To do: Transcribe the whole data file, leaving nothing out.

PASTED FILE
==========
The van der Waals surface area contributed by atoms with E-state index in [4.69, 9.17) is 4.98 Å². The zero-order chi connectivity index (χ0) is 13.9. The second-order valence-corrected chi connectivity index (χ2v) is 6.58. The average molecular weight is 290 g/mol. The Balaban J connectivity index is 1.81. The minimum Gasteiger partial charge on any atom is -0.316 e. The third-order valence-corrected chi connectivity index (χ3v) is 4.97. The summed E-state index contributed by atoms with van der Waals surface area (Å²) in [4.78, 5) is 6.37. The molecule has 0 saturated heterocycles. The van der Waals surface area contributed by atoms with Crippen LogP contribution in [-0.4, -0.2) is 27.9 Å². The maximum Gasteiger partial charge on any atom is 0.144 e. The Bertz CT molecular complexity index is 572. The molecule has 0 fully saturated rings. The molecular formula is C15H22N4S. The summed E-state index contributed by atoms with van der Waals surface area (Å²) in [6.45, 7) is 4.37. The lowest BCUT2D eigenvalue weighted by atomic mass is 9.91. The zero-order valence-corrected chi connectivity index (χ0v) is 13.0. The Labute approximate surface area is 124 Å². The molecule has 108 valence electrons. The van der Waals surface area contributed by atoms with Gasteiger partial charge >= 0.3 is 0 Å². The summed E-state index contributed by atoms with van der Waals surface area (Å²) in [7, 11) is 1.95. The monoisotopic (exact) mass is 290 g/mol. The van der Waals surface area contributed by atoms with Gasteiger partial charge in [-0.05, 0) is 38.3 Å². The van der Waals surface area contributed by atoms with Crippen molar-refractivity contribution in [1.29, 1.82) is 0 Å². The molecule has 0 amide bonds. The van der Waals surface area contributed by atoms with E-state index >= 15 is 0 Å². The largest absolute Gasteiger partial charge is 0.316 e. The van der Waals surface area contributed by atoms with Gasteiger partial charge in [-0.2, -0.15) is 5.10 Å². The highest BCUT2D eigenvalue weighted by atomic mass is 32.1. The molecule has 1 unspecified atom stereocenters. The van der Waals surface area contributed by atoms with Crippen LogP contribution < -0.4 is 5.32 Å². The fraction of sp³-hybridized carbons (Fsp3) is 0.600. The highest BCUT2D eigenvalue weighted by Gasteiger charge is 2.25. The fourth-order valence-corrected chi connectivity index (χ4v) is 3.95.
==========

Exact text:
The van der Waals surface area contributed by atoms with E-state index in [4.69, 9.17) is 4.98 Å². The zero-order chi connectivity index (χ0) is 13.9. The second-order valence-corrected chi connectivity index (χ2v) is 6.58. The average molecular weight is 290 g/mol. The Balaban J connectivity index is 1.81. The minimum Gasteiger partial charge on any atom is -0.316 e. The third-order valence-corrected chi connectivity index (χ3v) is 4.97. The summed E-state index contributed by atoms with van der Waals surface area (Å²) in [4.78, 5) is 6.37. The molecule has 0 saturated heterocycles. The van der Waals surface area contributed by atoms with Crippen LogP contribution in [-0.4, -0.2) is 27.9 Å². The maximum Gasteiger partial charge on any atom is 0.144 e. The Bertz CT molecular complexity index is 572. The molecule has 0 fully saturated rings. The molecular formula is C15H22N4S. The summed E-state index contributed by atoms with van der Waals surface area (Å²) in [6.45, 7) is 4.37. The lowest BCUT2D eigenvalue weighted by atomic mass is 9.91. The zero-order valence-corrected chi connectivity index (χ0v) is 13.0. The Labute approximate surface area is 124 Å². The molecule has 108 valence electrons. The van der Waals surface area contributed by atoms with Gasteiger partial charge >= 0.3 is 0 Å². The summed E-state index contributed by atoms with van der Waals surface area (Å²) in [7, 11) is 1.95. The monoisotopic (exact) mass is 290 g/mol. The van der Waals surface area contributed by atoms with Gasteiger partial charge in [-0.05, 0) is 38.3 Å². The van der Waals surface area contributed by atoms with Crippen molar-refractivity contribution in [1.29, 1.82) is 0 Å². The molecule has 0 amide bonds. The van der Waals surface area contributed by atoms with E-state index >= 15 is 0 Å². The largest absolute Gasteiger partial charge is 0.316 e. The van der Waals surface area contributed by atoms with Gasteiger partial charge in [-0.2, -0.15) is 5.10 Å². The highest BCUT2D eigenvalue weighted by atomic mass is 32.1. The molecule has 1 unspecified atom stereocenters. The van der Waals surface area contributed by atoms with Crippen LogP contribution < -0.4 is 5.32 Å². The fraction of sp³-hybridized carbons (Fsp3) is 0.600. The highest BCUT2D eigenvalue weighted by Gasteiger charge is 2.25. The fourth-order valence-corrected chi connectivity index (χ4v) is 3.95.